Review: “My Dark Vanessa” allows readers to get a victim’s point of view [MUSE]

Review: “My Dark Vanessa” allows readers to get a victim’s point of view [MUSE]

Kate Loper

After I finished all the unread books on my shelf, I was craving a new addictive read. So I decided to hop onto Goodreads and scroll through the several book recommendations and reviews based on the books I’ve read before. Nothing was sparking my interest in particular, until I got to My Dark Vanessa by Kate Elizabeth Russell. The reviews under the book were raving about it, saying it gave them a better point of view on victimizing situations. I was worried to start the book, as it seemed too dark and morbid for my taste, but I decided to take a chance, and in the end I am glad I did. 

My Dark Vanessa is about a young girl in high school who goes to an expensive and prestigious private school in Maine. The main character, Vanessa, is going through a time of hardship in her teenage years. She doesn’t want to go back to this school, mainly due to the fact she had a falling out with one of her best friends, Jenny, who attends this school with her. The first day of school begins for Vanessa and she meets her English teacher, Jacob Strane. He begins to manipulate her into an inappropriate relationship. The book goes back and forth between 2017 Vanessa’s thoughts and feelings about the relationship, and her teenage mind when the relationship was happening. Inappropriate relationships ignited by authority figures in young girls’ lives is a hard topic to cover, and Russell did it in the best possible way she could.

As I researched the book, I was informed that Russell was told to change the point of view of the book from Vanessa to Jacob, and I am so glad she decided not to. If the story was written from the perspective of Jacob, we would not truly be able to see how a relationship like this affects a young girl mentally, and in society. Mentally, she built such an attachment to Jacob that she did not want to report him for the acts he was committing against her. He gave her writing praise, and even gave her works of literature that he claimed were his favorites for her to read. She became blinded by the false love that Jacob was giving her, so she believed that this relationship was normal. Once the word of the relationship went out, people started treating Vanessa differently. Many called her derogatory names, and decided to ignore her existence as an individual. Many began to blame her for the relationship, saying it was her fault and not his. This allows Vanessa’s view point of Jacob to stay the same, and her views about herself to change.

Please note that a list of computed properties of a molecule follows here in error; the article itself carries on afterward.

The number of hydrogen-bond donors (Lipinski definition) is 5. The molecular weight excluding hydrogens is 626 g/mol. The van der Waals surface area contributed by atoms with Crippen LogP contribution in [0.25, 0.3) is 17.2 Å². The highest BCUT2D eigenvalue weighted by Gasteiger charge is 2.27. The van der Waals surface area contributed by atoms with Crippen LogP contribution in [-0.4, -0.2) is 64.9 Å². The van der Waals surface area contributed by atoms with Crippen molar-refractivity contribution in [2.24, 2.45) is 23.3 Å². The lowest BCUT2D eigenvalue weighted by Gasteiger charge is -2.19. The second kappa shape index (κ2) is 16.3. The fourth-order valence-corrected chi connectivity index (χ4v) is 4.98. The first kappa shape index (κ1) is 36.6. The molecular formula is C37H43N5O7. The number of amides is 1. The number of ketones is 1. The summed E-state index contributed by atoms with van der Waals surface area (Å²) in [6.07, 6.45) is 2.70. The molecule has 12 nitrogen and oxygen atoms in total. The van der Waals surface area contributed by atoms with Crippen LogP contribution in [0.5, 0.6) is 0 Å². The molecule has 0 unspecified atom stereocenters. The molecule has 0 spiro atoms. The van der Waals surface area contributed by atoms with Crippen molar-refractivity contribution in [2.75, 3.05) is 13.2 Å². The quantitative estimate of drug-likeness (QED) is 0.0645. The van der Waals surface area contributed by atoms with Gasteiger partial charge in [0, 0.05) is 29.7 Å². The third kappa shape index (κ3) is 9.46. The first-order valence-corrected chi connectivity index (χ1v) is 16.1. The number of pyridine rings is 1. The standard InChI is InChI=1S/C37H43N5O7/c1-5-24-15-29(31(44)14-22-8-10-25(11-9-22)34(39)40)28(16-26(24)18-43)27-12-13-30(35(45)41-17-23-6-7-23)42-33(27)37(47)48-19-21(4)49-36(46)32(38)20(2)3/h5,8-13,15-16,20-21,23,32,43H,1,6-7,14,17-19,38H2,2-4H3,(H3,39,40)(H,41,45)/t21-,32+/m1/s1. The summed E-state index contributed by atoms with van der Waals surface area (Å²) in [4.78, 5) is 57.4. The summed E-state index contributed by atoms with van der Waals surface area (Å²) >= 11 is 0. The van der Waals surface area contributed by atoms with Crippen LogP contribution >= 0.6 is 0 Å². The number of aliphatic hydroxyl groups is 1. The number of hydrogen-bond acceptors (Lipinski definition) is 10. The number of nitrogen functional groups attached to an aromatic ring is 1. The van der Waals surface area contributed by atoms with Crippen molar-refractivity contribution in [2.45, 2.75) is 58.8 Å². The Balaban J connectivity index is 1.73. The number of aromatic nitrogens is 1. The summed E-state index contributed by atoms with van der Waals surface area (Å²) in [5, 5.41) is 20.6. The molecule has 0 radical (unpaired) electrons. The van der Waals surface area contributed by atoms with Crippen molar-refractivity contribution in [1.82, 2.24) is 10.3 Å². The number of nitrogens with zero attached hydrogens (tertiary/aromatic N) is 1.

In all, I am glad Russell decided to write this book. The novel allows people to really get the point of view of a victim in inappropriate relationships in a way that is easy to digest. We all know these things happen in society, but this allows us to think: how would I react if someone I knew was in a relationship that Vanessa was in? Would we try to help, or blame her for the inappropriate actions of an adult?

On this blog, members of the Carmel High School chapter of the Quill and Scroll International Honorary Society for High School Journalists (and the occasional guest writer) produce curations of all facets of popular culture, from TV shows to music to novels to technology. We hope our readers always leave with something new to muse over. Click here to read more from MUSE.